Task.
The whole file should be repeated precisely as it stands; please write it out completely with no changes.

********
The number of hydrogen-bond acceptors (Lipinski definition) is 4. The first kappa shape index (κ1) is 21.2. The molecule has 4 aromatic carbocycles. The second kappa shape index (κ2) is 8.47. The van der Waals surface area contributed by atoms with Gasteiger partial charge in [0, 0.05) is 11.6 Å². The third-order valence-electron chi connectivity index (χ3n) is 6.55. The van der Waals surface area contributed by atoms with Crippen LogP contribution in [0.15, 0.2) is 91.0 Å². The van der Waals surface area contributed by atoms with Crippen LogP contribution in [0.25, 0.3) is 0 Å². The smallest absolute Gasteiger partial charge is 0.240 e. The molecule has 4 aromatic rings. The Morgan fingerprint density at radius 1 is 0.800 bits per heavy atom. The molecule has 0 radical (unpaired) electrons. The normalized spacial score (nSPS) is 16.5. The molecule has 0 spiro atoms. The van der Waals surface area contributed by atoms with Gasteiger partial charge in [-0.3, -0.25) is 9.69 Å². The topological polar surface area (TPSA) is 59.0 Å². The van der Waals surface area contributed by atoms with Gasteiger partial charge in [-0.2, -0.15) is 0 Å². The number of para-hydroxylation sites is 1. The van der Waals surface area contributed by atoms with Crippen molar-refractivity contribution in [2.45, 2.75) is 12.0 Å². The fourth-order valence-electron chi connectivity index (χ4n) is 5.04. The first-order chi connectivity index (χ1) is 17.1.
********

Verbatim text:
The number of hydrogen-bond acceptors (Lipinski definition) is 4. The first kappa shape index (κ1) is 21.2. The molecule has 4 aromatic carbocycles. The second kappa shape index (κ2) is 8.47. The van der Waals surface area contributed by atoms with Gasteiger partial charge in [0, 0.05) is 11.6 Å². The third-order valence-electron chi connectivity index (χ3n) is 6.55. The van der Waals surface area contributed by atoms with Crippen LogP contribution in [0.15, 0.2) is 91.0 Å². The van der Waals surface area contributed by atoms with Crippen LogP contribution in [0.25, 0.3) is 0 Å². The smallest absolute Gasteiger partial charge is 0.240 e. The molecule has 4 aromatic rings. The Morgan fingerprint density at radius 1 is 0.800 bits per heavy atom. The molecule has 0 radical (unpaired) electrons. The normalized spacial score (nSPS) is 16.5. The molecule has 0 spiro atoms. The van der Waals surface area contributed by atoms with Gasteiger partial charge in [-0.3, -0.25) is 9.69 Å². The topological polar surface area (TPSA) is 59.0 Å². The van der Waals surface area contributed by atoms with Gasteiger partial charge in [-0.2, -0.15) is 0 Å². The number of para-hydroxylation sites is 1. The van der Waals surface area contributed by atoms with Crippen molar-refractivity contribution in [2.45, 2.75) is 12.0 Å². The fourth-order valence-electron chi connectivity index (χ4n) is 5.04. The first-order chi connectivity index (χ1) is 17.1.